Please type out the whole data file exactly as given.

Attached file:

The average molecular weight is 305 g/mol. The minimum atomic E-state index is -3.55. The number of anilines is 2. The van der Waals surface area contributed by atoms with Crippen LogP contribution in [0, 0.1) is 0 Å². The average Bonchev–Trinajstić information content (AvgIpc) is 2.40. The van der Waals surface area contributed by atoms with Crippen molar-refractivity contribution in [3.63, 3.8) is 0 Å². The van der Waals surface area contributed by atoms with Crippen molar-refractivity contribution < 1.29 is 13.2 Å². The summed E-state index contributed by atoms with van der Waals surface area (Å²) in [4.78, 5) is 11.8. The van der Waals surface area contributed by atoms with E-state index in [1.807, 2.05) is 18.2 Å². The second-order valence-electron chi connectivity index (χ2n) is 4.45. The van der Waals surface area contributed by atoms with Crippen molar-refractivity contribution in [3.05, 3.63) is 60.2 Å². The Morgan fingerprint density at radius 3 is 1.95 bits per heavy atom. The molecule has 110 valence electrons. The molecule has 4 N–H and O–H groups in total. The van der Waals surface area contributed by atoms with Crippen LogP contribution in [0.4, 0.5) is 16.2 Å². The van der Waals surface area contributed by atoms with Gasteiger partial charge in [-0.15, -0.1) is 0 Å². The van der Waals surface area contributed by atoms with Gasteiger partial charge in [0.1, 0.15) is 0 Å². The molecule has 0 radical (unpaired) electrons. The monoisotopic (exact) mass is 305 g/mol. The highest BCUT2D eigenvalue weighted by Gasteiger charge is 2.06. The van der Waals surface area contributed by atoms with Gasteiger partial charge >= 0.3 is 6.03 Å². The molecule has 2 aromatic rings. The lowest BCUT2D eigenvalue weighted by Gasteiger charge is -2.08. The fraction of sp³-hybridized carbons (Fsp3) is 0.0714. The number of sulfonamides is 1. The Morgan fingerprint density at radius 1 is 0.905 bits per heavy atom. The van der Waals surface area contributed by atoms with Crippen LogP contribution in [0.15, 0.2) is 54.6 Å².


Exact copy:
The average molecular weight is 305 g/mol. The minimum atomic E-state index is -3.55. The number of anilines is 2. The van der Waals surface area contributed by atoms with Crippen LogP contribution in [0, 0.1) is 0 Å². The average Bonchev–Trinajstić information content (AvgIpc) is 2.40. The van der Waals surface area contributed by atoms with Crippen molar-refractivity contribution in [3.63, 3.8) is 0 Å². The van der Waals surface area contributed by atoms with Crippen molar-refractivity contribution < 1.29 is 13.2 Å². The summed E-state index contributed by atoms with van der Waals surface area (Å²) in [4.78, 5) is 11.8. The van der Waals surface area contributed by atoms with E-state index in [1.807, 2.05) is 18.2 Å². The second-order valence-electron chi connectivity index (χ2n) is 4.45. The van der Waals surface area contributed by atoms with Crippen molar-refractivity contribution in [3.05, 3.63) is 60.2 Å². The Morgan fingerprint density at radius 3 is 1.95 bits per heavy atom. The molecule has 110 valence electrons. The molecule has 4 N–H and O–H groups in total. The van der Waals surface area contributed by atoms with Crippen LogP contribution in [0.4, 0.5) is 16.2 Å². The van der Waals surface area contributed by atoms with Gasteiger partial charge in [-0.15, -0.1) is 0 Å². The van der Waals surface area contributed by atoms with Gasteiger partial charge in [0.1, 0.15) is 0 Å². The molecule has 0 radical (unpaired) electrons. The monoisotopic (exact) mass is 305 g/mol. The highest BCUT2D eigenvalue weighted by Gasteiger charge is 2.06. The van der Waals surface area contributed by atoms with Gasteiger partial charge >= 0.3 is 6.03 Å². The molecule has 2 aromatic rings. The lowest BCUT2D eigenvalue weighted by Gasteiger charge is -2.08. The fraction of sp³-hybridized carbons (Fsp3) is 0.0714. The number of sulfonamides is 1. The Morgan fingerprint density at radius 1 is 0.905 bits per heavy atom. The van der Waals surface area contributed by atoms with Crippen LogP contribution in [0.15, 0.2) is 54.6 Å².